?

Log in

No account? Create an account
Sex, Drugs, and Body Counts - Greg [entries|archive|friends|userinfo]
Greg

[ website | gregstoll.com ]
[ userinfo | livejournal userinfo ]
[ archive | journal archive ]

Links
[Links:| * Homepage * Mobile apps (Windows Phone, Win8, Android, webOS) * Pictures * LJBackup * Same-sex marriage map * iTunesAnalysis * Where's lunch? ]

Sex, Drugs, and Body Counts [Jul. 30th, 2010|11:59 am]
Greg
[Tags|, ]
[Current Mood |cheerfulcheerful]

Sex, Drugs, and Body Counts: The Politics of Numbers in Global Crime and Conflict is my most recent read. It wasn't as exciting as the title indicates :-) Basically, it's a collection of political science essays. My synopsis below:

Statistics are important, but very hard to measure when they involved armed conflict, drugs, or trafficking. Agencies push numbers that make them look good to try to ask for/justify higher funding. Even if the number is totally made up, it acts as an "anchor" for people trying to make their own estimates.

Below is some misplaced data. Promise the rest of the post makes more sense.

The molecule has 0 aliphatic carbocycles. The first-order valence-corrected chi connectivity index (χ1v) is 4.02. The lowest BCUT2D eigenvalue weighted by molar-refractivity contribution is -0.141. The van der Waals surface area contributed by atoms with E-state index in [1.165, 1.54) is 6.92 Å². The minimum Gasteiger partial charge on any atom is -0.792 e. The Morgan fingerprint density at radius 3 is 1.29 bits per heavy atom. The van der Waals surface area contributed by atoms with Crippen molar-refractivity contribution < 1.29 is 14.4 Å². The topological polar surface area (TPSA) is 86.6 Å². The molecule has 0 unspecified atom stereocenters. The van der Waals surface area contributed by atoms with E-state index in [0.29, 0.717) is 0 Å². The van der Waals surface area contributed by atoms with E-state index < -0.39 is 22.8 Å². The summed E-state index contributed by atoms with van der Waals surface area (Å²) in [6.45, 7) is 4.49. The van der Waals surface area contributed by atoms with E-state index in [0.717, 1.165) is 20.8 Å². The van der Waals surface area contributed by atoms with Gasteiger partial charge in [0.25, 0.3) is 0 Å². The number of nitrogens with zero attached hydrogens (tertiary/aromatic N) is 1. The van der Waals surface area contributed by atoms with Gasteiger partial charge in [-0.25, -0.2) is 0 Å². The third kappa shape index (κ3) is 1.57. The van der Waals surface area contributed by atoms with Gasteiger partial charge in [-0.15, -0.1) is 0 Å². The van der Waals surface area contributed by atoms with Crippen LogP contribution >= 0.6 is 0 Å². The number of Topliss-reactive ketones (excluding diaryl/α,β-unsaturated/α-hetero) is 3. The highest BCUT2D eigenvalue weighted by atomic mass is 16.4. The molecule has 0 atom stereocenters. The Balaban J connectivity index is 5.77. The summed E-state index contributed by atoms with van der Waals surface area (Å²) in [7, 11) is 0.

A good example is casualties of the war in Bosnia. In 1992, the president, foreign minister, and commander of the army met to decide what number to use, and agreed on 150K civilians killed by Serb nationalists. Then the foreign minister announced that 250K civilians had been killed, which became the number that "everyone" used for a while. Years later, the Sarajevo-based Research and Documentation Center worked on a project that led to publishing The Book of the Dead in 2007, which counted everyone killed and came up with a number of 97K. This made some people very angry and they denounced the project and people who had worked on it.

One school of thought is that it's OK to exaggerate numbers in order to draw attention to a problem. This school of thought makes me mad :-)

Anyway, what I took away from the book is basically never trust numbers for things that are really hard to count, like most things involving illegal activity.
LinkReply